It’s that time of year again, folks – the spookiest time of the year, where the most frightful and terrifying creatures are out and about to scare us mortal beings…
I am, of course, talking about Halloween and, more specifically, the terrifying haunted beings which are the inaccurate animal skeletons that are sold at every Spirit Halloween in the United States (and elsewhere, if you’re…well, elsewhere).
And yes, this is something I’m apparently fixated on, but frankly if you spent most of your adult life becoming an expert at animal osteology, you too would be spooked by the amount of wildly inaccurate skeletons being sold to the general public – and let’s be honest, it’s getting worse because you’re telling me they’re now selling “skeleton” bugs too?! What’s next? Skeletons of invertebrates?!
Oh wait, they do that already…
Anyway, instead of ranting just about how much these harmless plastic figures infuriate me, I figured this could make for a good teaching moment about ears and why on earth these abominations have them.
So, let’s start off with the obvious: skeletons do not have ears. At least, not in the way we think of them. What we normally identify as ears are, for the most part, just cartilage with skin over them – that’s why they’re so bendy and flexible! That’s not to say that we don’t have any specific bones associated with ears, however – what is known as the “middle ear” in mammals is actually made of three small bones, or ossicles: the malleus, incus, and stapes (Standring 2015, p. 607). It also isn’t just mammals with these as well – bony fishes have otoliths to help with both hearing and movement (Schulz-Mirbach et al. 2019, p. 457), birds have an ossicle called the columella auris, and reptiles just have the stapes ossicle (Anthwal et al. 2013, p. 147).
Okay, we have now established with science that these skeletons are inaccurate – so then, what’s the explanation for why they’re designed like this? Obviously the skeletons aren’t 1:1 replicas, but in some instances they’re close enough to the real thing that it is clearly feasible for designers to just…make them accurate. Why the need for the ridiculousness? Why the ears?!
It’s most likely due to the human brain and its ability to recognise and identify things. You see, the human brain has a knack for using patterns to understand and gather information about something that is being viewed. In identifying other humans or animals, this often requires specific sensory cues such as a face: eyes, nose, mouth, etc. It’s this mechanism that also allows humans to identify face-like features in inanimate objects (Palmer and Clifford 2020, p. 1001). In addition, research has shown that the human brain also tends to visualise a “skeleton” of objects and animals in order to further recognise them – this seems to help humans judge the similarity between things and comprehend more unusual shapes (Ayzenberg and Lourenco 2019). With regards to animals, the human brain also breaks down a creature into specific properties to help with recognition – for example, the brain may use “fluffy” as an identifying property of a dog to identify that it is, indeed, a dog (Hebart et al. 2020).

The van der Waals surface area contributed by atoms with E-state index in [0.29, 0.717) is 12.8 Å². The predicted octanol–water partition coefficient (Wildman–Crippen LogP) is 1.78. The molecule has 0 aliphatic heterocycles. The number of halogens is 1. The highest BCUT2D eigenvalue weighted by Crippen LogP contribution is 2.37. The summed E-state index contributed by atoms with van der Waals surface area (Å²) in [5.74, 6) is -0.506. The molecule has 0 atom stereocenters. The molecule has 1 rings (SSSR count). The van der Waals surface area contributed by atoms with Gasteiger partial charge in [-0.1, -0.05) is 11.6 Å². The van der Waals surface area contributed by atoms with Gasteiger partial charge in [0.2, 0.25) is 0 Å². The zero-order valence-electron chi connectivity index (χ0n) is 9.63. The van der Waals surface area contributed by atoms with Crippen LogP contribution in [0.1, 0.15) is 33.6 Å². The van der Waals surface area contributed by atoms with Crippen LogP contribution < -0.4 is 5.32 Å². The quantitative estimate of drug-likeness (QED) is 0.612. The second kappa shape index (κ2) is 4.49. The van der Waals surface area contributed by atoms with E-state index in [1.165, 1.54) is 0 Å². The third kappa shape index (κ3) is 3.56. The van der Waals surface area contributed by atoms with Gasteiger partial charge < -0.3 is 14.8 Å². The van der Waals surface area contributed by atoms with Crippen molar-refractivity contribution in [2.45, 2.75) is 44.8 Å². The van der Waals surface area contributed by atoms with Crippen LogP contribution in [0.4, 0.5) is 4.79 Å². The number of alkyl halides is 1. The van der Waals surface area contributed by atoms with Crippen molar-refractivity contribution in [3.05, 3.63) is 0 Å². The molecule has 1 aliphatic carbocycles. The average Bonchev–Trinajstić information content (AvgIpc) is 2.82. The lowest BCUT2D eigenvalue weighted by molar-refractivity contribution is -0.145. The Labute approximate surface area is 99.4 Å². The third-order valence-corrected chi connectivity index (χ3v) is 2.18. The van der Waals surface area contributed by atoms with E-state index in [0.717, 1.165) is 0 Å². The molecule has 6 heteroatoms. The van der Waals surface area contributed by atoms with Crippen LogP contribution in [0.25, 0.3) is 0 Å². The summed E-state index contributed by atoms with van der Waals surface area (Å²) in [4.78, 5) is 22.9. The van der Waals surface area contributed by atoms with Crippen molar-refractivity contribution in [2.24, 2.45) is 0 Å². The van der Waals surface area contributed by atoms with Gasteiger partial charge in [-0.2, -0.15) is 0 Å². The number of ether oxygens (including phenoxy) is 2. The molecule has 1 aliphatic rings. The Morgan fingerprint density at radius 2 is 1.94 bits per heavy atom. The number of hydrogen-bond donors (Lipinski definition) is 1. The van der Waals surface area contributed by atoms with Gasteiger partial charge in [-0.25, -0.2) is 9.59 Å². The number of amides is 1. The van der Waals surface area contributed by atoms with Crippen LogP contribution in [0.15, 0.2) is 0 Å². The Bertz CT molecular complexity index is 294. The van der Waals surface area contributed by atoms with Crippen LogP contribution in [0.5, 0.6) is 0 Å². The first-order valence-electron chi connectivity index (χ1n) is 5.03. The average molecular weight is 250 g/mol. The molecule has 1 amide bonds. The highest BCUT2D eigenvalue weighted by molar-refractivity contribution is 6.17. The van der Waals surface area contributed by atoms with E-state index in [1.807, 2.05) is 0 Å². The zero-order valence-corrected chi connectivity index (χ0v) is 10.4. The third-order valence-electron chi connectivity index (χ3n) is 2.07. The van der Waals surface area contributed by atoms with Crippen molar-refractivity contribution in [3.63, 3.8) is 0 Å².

So yes, in retrospect it makes sense why these decorations are designed like this. For nerds like me, years of training has allowed me to identify bones down to itty bitty fragments (on a good day, perhaps), so I am utterly repelled by these skeletons. But for the general public, things such as non-existent bone ears help them recognise the animal that is supposed to be represented with these plastic decorations. And this conclusion could probably be extended to human bones as well, specifically the most famous one of all: the femur bone.
That all said…I still hate them. Happy Halloween, folks.
Anthwal, N., Joshi, L., Tucker, A.S. (2013) Evolution of the mammalian middle ear and jaw: adaptations and novel structures. Journal of Anatomy 222, pp. 147-160.
Ayzenberg, V. and Lourenco, S.F. (2019) Skeletal descriptions of shape provide unique perceptual information for object recognition. Scientific Reports 9.
Hebart, M.N., Zheng, C.Y., Pereira, F., and Baker, C.I. (2020) Revealing the multidimensional mental representations of natural objects underlying human similarity judgements. Nature Human Behaviour 4, pp. 1173-1185.
Palmer, C.J. and Clifford, C.W.G. (2020) Face Pareidolia Recruits Mechanisms for Detecting Human Social Attention. Psychological Science 31(8), pp. 1001-1012.
Schulz-Mirbach, T., Ladich, F., Plath, M., and Heß, M. (2019) Enigmatic ear stones: what we know about the functional role and evolution of fish otoliths. Biological Reviews 94, pp. 457-482.
Standring, S. (2015). Gray’s Anatomy E-Book: The Anatomical Basis of Clinical Practice. Elsevier Health Sciences.
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